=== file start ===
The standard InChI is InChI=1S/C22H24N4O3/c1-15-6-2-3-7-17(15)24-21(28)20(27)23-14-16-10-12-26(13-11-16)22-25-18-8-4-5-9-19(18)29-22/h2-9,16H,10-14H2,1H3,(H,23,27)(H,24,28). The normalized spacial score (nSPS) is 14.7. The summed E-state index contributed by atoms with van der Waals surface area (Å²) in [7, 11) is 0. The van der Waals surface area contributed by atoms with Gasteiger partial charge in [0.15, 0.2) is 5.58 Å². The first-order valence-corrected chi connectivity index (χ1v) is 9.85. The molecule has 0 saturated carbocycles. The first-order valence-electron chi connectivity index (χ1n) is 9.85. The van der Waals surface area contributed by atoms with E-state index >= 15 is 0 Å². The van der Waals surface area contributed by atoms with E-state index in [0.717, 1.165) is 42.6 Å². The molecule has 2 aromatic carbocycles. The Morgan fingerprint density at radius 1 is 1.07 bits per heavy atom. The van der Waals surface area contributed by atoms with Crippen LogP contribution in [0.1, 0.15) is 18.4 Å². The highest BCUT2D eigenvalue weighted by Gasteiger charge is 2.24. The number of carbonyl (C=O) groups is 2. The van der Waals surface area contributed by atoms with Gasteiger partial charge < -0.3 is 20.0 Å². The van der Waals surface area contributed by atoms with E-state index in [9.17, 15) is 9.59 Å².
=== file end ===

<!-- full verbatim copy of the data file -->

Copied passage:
The standard InChI is InChI=1S/C22H24N4O3/c1-15-6-2-3-7-17(15)24-21(28)20(27)23-14-16-10-12-26(13-11-16)22-25-18-8-4-5-9-19(18)29-22/h2-9,16H,10-14H2,1H3,(H,23,27)(H,24,28). The normalized spacial score (nSPS) is 14.7. The summed E-state index contributed by atoms with van der Waals surface area (Å²) in [7, 11) is 0. The van der Waals surface area contributed by atoms with Gasteiger partial charge in [0.15, 0.2) is 5.58 Å². The first-order valence-corrected chi connectivity index (χ1v) is 9.85. The molecule has 0 saturated carbocycles. The first-order valence-electron chi connectivity index (χ1n) is 9.85. The van der Waals surface area contributed by atoms with E-state index >= 15 is 0 Å². The van der Waals surface area contributed by atoms with E-state index in [0.717, 1.165) is 42.6 Å². The molecule has 2 aromatic carbocycles. The Morgan fingerprint density at radius 1 is 1.07 bits per heavy atom. The van der Waals surface area contributed by atoms with Crippen LogP contribution in [0.1, 0.15) is 18.4 Å². The highest BCUT2D eigenvalue weighted by Gasteiger charge is 2.24. The number of carbonyl (C=O) groups is 2. The van der Waals surface area contributed by atoms with Gasteiger partial charge < -0.3 is 20.0 Å². The van der Waals surface area contributed by atoms with E-state index in [9.17, 15) is 9.59 Å².